Rangefinder Performance: Sig Sauer Kilo 6K Rangefinder Binoculars Review
Having tested a lot of different rangefinders, it is not uncommon for the actual ranging ability to be far less than the advertised specs. However, the Sig Kilo 6K rangefinder performed extraordinarily well. It is clear that Sig Sauer put a ton of work into developing a robust, easy-to-use, high-performance rangefinder that is not difficult to set up.
During our testing of the Sig Kilo 6K rangefinder I was easily able to get well over the stated max range of 3,000 yards on trees and 2,500 yards on a deer. In fact, we were able to consistently get 3,250 yards on a hillside, while occasionally registering ranges as far as 5,000 yards on non-reflective targets. Not only did the Sig Kilo 6K HD Compact return some ridiculous range but it did so almost instantly.
Scanning was similarly impressive as the Sig Kilo 6K offered some of the fastest scanning of all the rangefinding binoculars that we tested. This rangefinder is FLAT OUT IMPRESSIVE, particularly for a small 32mm objective.
Display: Sig Sauer Kilo 10K Rangefinder Binoculars Review
oNBOARD SENSORS & cOMPASS
One thing I have learned over the years when it comes to getting an accurate reading from onboard sensors is to make sure that you do not have the unit stuffed in your jacket where your body heat will affect the environmental sensors. This will primarily will affect the temperature reading. I always do my best to allow the unit to be in the outside temperatures and conditions to ensure the most accurate reading possible.
I have really noticed that my body heat affects the temperature reading on the units like the Sig Kilo 6K, so I try to open up my binocular harness, and better yet, pull them out of my harness and let them sit next to me while I am setting up for a shot. You also want to make sure you have calibrated the onboard compass so your directional display is correct.
BDX ULTRALIGHT & BDX EXTERNAL
The display of the Sig Kilo 6K is quite different than that of its big brother, the Kilo 10K. Rather than giving you a massive amount of data in the display, it cycles through various data points, depending on what setup selections you have made. Given that the Sig Kilo 6K is equipped with Applied Ballistics Ultralight rather than Applied Ballistics Elite (like the Kilo 10K), you give up a lot of what we loved about the Kilo 10K. At the same time, the display is much more simple and manageable, which will appeal to a lot of folks.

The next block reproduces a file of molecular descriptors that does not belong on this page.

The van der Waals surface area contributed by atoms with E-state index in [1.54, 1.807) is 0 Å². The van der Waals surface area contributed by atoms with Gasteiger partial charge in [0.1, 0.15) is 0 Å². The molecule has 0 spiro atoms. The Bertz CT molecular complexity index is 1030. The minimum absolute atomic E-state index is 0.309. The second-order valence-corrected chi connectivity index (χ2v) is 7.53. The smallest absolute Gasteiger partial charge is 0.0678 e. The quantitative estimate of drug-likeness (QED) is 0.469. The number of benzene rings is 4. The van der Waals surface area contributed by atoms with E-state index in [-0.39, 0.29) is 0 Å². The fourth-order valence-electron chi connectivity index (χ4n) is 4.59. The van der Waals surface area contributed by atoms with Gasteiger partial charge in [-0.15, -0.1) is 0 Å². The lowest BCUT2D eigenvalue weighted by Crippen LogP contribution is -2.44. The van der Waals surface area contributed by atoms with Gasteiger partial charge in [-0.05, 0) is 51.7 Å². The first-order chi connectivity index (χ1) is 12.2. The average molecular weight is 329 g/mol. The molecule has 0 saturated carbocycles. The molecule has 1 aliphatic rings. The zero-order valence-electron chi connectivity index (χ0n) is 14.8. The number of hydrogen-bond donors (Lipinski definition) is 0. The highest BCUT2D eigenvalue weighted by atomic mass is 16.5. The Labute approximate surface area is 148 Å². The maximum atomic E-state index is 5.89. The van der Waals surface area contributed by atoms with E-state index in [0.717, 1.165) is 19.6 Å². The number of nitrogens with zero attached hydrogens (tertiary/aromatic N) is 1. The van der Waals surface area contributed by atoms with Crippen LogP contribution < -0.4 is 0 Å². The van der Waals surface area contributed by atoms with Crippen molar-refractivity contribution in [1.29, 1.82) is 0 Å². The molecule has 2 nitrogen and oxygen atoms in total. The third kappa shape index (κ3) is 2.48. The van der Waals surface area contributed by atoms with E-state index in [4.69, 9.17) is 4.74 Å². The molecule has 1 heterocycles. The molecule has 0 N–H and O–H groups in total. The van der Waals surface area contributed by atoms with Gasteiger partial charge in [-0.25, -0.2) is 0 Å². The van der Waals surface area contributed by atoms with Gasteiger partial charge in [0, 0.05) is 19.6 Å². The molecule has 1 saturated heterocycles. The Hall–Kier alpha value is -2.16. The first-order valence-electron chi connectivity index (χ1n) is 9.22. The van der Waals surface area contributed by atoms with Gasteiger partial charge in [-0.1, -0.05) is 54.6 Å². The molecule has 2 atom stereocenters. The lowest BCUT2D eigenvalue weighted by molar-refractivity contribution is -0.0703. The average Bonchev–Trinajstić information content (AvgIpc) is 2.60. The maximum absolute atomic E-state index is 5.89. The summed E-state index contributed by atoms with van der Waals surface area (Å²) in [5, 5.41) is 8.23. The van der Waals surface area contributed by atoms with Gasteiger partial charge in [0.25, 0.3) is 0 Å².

One limitation to note with Applied Ballistics Ultralight is that it will not provide a ballistic solution past 800 yards. For most of us that is a non-issue, but if you have the skill and need to shoot beyond 800 yards, you may want to consider a different rangefinder binocular.
It still gives the data a long range hunter will need (out to 800 yards) when in BDX mode, and the Sig Kilo 6K allows you to use either the onboard sensors or link the Kilo 6K to an external device like a Kestrel 5700 to generate your ballistic solution.
ANGLE-MODIFIED & lINE OF SIGHT MODE
If you are not looking for the Kilo 6K to provide a ballistic solution, an alternative mode you can select is the Angle-Modified Range (AMR). In this mode there is no ballistic solution data and the display becomes extremely clean and free of clutter. You simply have the AMR and that is it. This is the mode you want to use if you are the person who likes to use your own ballistic solution or printed range card.
Another option these binoculars provide is the line of sight (LOS) range mode. If you select the mode, the display will look similar to AMR mode and only the LOS range will be displayed (no ballistic solution).
It is nice that Sig Sauer does not lock you into using the BDX Ultralight mode since it contains information that not everyone will use. They built the Sig Kilo 6K to meet a lot of different preferences.
Sig Sauer did not forget about the archery hunters either. Like the the Sig Kilo 10K, archery was not the primary driving force behind the design of the Kilo 6K, but I love that Sig Sauer listened to its customers who wanted to be able to use this optic not only for long range shooting but also for their archery hunts. When the Sig Kilo 6K is put in Archery Mode, the display is simplified drastically and you are just given the angle-modified range as your primary yardage and the angle (in degrees) of the object you are ranging.